Modern hair is often a momentary affair: wash, dry, and go. For the Victorian woman, however, hair was not just an inconvenience or an afterthought: it was practically a religion...
Jennifer Rosbrugh is one of those lucky costumers who has turned her hobby into a career. Here she tells us about her passion.
Meet Slogger Rose of The Ragged Victorians, who reject silks and crinolines to portray the great unwashed of 19th century society.
Lauren of American Duchess turned her costuming hobby into a career designing historical shoes. She talks to Elizabeth about getting started and the delights of embroidered 18th century mules...
If you make costumes for yourself, it's important not only to study the past, but to develop a sense of personal style.
One woman who has no trouble combining her own take on the Victorian bustle period with elements of Goth, steampunk and pure fantasy is Kathryn Stelzer of Philadelphia in the United States, known to her friends as Madame Kat.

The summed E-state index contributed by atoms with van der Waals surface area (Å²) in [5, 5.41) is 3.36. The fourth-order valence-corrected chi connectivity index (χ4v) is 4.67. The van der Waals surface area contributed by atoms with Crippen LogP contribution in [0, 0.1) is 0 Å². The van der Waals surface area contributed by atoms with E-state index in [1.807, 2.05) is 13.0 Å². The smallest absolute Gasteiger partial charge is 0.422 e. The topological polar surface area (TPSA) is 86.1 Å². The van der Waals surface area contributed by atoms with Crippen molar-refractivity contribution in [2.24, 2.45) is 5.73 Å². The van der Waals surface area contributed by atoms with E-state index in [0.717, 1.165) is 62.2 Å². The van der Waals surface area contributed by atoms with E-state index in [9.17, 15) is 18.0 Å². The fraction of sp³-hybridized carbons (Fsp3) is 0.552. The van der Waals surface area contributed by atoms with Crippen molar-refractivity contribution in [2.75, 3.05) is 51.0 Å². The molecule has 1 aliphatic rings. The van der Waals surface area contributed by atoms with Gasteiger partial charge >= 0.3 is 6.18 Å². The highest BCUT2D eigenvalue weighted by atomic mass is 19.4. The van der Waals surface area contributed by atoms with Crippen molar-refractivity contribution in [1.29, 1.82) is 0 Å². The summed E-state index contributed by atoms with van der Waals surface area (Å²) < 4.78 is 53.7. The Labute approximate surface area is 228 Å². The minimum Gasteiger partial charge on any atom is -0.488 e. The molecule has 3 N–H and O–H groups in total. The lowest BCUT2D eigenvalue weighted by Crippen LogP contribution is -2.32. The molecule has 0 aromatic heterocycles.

Discussion on what style of dress suits a plus size lady best; adjusting a 1770's waistcoat pattern for a man with a large stomach.
This month on the Letters, Questions and Answers page we have:Two requests for men's clothing articles (and the answer) Regency pinafores as seen in Jane Austen films: did they really exist? A free, globally available wealth of Regency fashion plates in full color What does Dickens mean by a "comforter" in A Christmas Carol?
This month:Trisha asks about creating a dress form for a French fashion doll and patterns for it. Shawn inquires about the historically correct way to piece an 1880 chemise Cathy explains about the DPP Corsets competition and FR
Emile Pingat is one of the most mysterious and distinctive designers of the late C19th. Joy introduces this elusive couturier.
So much of a costume's individuality is in the trims - it's hard to find anything that looks truly authentic. So let's make our own- they're surprisingly simple!